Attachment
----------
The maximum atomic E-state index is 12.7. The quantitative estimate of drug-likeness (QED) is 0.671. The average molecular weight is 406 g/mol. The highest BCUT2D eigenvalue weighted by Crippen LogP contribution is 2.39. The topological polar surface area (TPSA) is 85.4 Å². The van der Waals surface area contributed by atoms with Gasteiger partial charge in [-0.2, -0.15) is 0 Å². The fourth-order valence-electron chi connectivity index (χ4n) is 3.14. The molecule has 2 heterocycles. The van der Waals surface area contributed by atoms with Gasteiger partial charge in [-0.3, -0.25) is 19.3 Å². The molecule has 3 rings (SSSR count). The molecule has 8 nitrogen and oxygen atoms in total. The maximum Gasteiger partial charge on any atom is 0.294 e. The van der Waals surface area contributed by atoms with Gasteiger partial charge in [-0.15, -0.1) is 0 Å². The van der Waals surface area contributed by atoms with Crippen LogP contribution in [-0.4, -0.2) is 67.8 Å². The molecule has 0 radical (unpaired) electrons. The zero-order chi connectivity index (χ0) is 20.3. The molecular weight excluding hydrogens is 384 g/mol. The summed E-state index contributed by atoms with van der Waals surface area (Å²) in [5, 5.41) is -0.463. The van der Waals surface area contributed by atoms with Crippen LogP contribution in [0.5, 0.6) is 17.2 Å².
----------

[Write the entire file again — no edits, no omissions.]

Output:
The maximum atomic E-state index is 12.7. The quantitative estimate of drug-likeness (QED) is 0.671. The average molecular weight is 406 g/mol. The highest BCUT2D eigenvalue weighted by Crippen LogP contribution is 2.39. The topological polar surface area (TPSA) is 85.4 Å². The van der Waals surface area contributed by atoms with Gasteiger partial charge in [-0.2, -0.15) is 0 Å². The fourth-order valence-electron chi connectivity index (χ4n) is 3.14. The molecule has 2 heterocycles. The van der Waals surface area contributed by atoms with Gasteiger partial charge in [-0.3, -0.25) is 19.3 Å². The molecule has 3 rings (SSSR count). The molecule has 8 nitrogen and oxygen atoms in total. The maximum Gasteiger partial charge on any atom is 0.294 e. The van der Waals surface area contributed by atoms with Gasteiger partial charge in [-0.15, -0.1) is 0 Å². The van der Waals surface area contributed by atoms with Crippen LogP contribution in [-0.4, -0.2) is 67.8 Å². The molecule has 0 radical (unpaired) electrons. The zero-order chi connectivity index (χ0) is 20.3. The molecular weight excluding hydrogens is 384 g/mol. The summed E-state index contributed by atoms with van der Waals surface area (Å²) in [5, 5.41) is -0.463. The van der Waals surface area contributed by atoms with Crippen LogP contribution in [0.5, 0.6) is 17.2 Å².